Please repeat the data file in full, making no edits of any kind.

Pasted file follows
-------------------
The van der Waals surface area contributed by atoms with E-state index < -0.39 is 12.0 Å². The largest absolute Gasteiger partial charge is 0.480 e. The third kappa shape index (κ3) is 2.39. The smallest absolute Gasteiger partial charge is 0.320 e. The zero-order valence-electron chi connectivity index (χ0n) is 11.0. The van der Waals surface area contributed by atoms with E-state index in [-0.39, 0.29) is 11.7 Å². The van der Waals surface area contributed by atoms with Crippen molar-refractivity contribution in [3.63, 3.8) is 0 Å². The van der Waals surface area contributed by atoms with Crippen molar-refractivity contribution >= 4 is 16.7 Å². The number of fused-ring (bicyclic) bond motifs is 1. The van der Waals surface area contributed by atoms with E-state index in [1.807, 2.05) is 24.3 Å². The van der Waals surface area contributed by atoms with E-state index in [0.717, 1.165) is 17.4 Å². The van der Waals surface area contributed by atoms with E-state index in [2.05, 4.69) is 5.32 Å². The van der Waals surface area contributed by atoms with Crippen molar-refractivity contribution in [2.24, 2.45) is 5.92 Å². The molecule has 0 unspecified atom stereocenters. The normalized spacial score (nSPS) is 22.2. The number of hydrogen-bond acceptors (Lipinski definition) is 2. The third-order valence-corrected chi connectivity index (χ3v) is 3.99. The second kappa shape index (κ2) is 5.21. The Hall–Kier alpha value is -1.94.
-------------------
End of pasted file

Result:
The van der Waals surface area contributed by atoms with E-state index < -0.39 is 12.0 Å². The largest absolute Gasteiger partial charge is 0.480 e. The third kappa shape index (κ3) is 2.39. The smallest absolute Gasteiger partial charge is 0.320 e. The zero-order valence-electron chi connectivity index (χ0n) is 11.0. The van der Waals surface area contributed by atoms with E-state index in [-0.39, 0.29) is 11.7 Å². The van der Waals surface area contributed by atoms with Crippen molar-refractivity contribution in [3.63, 3.8) is 0 Å². The van der Waals surface area contributed by atoms with Crippen molar-refractivity contribution >= 4 is 16.7 Å². The number of fused-ring (bicyclic) bond motifs is 1. The van der Waals surface area contributed by atoms with E-state index in [1.807, 2.05) is 24.3 Å². The van der Waals surface area contributed by atoms with E-state index in [0.717, 1.165) is 17.4 Å². The van der Waals surface area contributed by atoms with E-state index in [2.05, 4.69) is 5.32 Å². The van der Waals surface area contributed by atoms with Crippen molar-refractivity contribution in [2.24, 2.45) is 5.92 Å². The molecule has 0 unspecified atom stereocenters. The normalized spacial score (nSPS) is 22.2. The number of hydrogen-bond acceptors (Lipinski definition) is 2. The third-order valence-corrected chi connectivity index (χ3v) is 3.99. The second kappa shape index (κ2) is 5.21. The Hall–Kier alpha value is -1.94.